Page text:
Women are paid 22% less than men and thereby work for free for almost two hours a day, new research reveals.
According to the Gender Salary Survey, which looked at the earnings of more than 72,000 managers in the UK, the pay difference equates to one hour and 40 minutes of unpaid labour a day by women, or 57 working days a year.
For men and women of all ages and in all professional roles the gender pay gap now stands at £8,524, with men earning an average of £39,136 and women earning £30,612.
In 2014, the pay gap stood at £9,069 - or 23%.
Ann Francke, chief executive of Chartered Management Institute who published the report, said: “Working for free two hours a day is unacceptable.
“While some progress is being made, it’s clear from our research that Lord Davies is right to target the executive pipeline.
“Having more women in senior executive roles will pave the way for others and ensure they’re paid the same as their male colleagues at every stage of their careers.”
In March, the publication of Women on Boards: Davies Review Annual Report 2015 revealed that the number of women holding board-level positions in FTSE 100 companies reached 23.5% - just short of the 25% target
According to the new research the gender pay gap rises to £14,943 for senior or director-level staff, with men earning an average of £138,699 compared to the average for women of £123,756.
Female managers are also missing out when it comes to bonuses, with the average man’s bonus of £4,898 almost doubling that of the average woman’s of £2,531.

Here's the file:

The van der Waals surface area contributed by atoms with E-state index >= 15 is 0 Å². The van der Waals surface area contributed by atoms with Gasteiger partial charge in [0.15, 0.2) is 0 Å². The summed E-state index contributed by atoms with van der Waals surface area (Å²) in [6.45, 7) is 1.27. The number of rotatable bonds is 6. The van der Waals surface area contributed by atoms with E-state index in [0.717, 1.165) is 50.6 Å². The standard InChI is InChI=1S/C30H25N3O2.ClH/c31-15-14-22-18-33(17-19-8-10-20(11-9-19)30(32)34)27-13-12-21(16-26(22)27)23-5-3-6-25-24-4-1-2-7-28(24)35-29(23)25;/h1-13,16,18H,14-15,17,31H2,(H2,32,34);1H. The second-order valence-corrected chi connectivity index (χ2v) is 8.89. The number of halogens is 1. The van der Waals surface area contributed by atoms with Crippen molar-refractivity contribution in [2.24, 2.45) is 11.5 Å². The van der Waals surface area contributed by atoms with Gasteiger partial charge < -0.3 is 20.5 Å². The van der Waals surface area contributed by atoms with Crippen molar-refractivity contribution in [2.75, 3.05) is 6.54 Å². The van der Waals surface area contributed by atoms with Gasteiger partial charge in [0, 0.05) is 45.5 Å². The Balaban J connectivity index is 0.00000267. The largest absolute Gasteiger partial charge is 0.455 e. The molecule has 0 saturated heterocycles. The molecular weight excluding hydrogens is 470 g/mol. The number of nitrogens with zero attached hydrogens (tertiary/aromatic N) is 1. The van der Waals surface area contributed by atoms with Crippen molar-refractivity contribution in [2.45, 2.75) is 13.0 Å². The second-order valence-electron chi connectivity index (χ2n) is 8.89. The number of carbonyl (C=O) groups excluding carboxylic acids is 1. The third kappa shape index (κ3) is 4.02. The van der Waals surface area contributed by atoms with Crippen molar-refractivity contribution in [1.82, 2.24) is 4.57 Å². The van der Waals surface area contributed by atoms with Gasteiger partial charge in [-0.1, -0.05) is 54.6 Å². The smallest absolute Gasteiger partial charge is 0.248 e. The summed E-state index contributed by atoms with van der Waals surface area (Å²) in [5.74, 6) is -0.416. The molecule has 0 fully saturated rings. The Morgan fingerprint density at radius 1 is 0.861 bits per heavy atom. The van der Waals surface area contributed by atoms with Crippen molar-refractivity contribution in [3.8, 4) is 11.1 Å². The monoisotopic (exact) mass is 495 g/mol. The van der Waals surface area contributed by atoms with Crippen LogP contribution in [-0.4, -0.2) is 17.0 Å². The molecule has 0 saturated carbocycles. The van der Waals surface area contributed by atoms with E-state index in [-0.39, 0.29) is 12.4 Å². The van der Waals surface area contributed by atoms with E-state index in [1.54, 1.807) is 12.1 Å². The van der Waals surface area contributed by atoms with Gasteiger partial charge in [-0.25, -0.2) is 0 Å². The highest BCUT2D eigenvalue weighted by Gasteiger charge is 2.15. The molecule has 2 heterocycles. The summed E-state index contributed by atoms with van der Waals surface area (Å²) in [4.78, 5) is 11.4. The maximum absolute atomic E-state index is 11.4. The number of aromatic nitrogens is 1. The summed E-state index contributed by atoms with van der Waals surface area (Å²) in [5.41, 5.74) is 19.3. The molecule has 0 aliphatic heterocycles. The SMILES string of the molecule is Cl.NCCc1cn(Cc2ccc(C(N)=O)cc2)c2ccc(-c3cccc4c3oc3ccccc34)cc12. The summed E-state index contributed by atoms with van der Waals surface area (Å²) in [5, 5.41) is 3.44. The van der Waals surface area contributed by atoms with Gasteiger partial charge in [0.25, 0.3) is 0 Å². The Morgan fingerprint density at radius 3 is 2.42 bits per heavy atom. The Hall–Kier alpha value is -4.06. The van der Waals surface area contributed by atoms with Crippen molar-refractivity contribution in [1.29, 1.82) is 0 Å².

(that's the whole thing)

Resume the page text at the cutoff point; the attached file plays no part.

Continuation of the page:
The pay gap becomes wider as women grow older, the survey data reveals.
Women aged 26 to 35 are paid 6% less than their male colleagues. This jumps to 20% for women aged 36-45.
The gap increases to 35% for women aged 46 to 60 - equivalent to working 681 hours for free compared to their male colleagues.
For women and men in their 60s the pay gap expands to 38%.
The study found that older women are not only earning less, but there are also fewer of them in executive positions.
Even though women comprise 67% of the workforce in entry-level roles, and continue to outnumber men in junior management roles, female representation drops to 43% at the level of senior management.
Just 29% of director-level posts are held by women.
Mark Crail, content director of XpertHR, said: “An entire generation has now worked its way through from school leaver to retirement since the first equal pay legislation came into effect in 1970, yet the gender pay gap persists, and many employers still prefer not to know just how bad it is in their organisation rather than getting to grips with the data and doing something about it.
“HR and reward specialists in larger companies have a special responsibility to get this firmly on to the senior management agenda and to develop the plans needed to close the gap.”
In other findings, the pay gap is widest for employees of organisations with between 250 and 999 staff, with women earning on average 27% less – making them 5% worse off than even the national average.
New legislation coming into force in 2016 will require organisations with more than 250 employees to report publicly on what they pay male and female staff.
More than 7,850 organisations, which collectively employ more than 11.2 million staff (40% of the UK’s workforce), will be affected by the new legislation.
Ms Francke added: “Transparency is a powerful driver for closing the gender pay gap. The Government’s new reporting legislation is a welcome step forward and will be good news for business.
“Clearer employee data, improved recruitment and a reinvigorated focus on business culture will help unblock the talent pipeline and support more women to become senior managers and leaders.”
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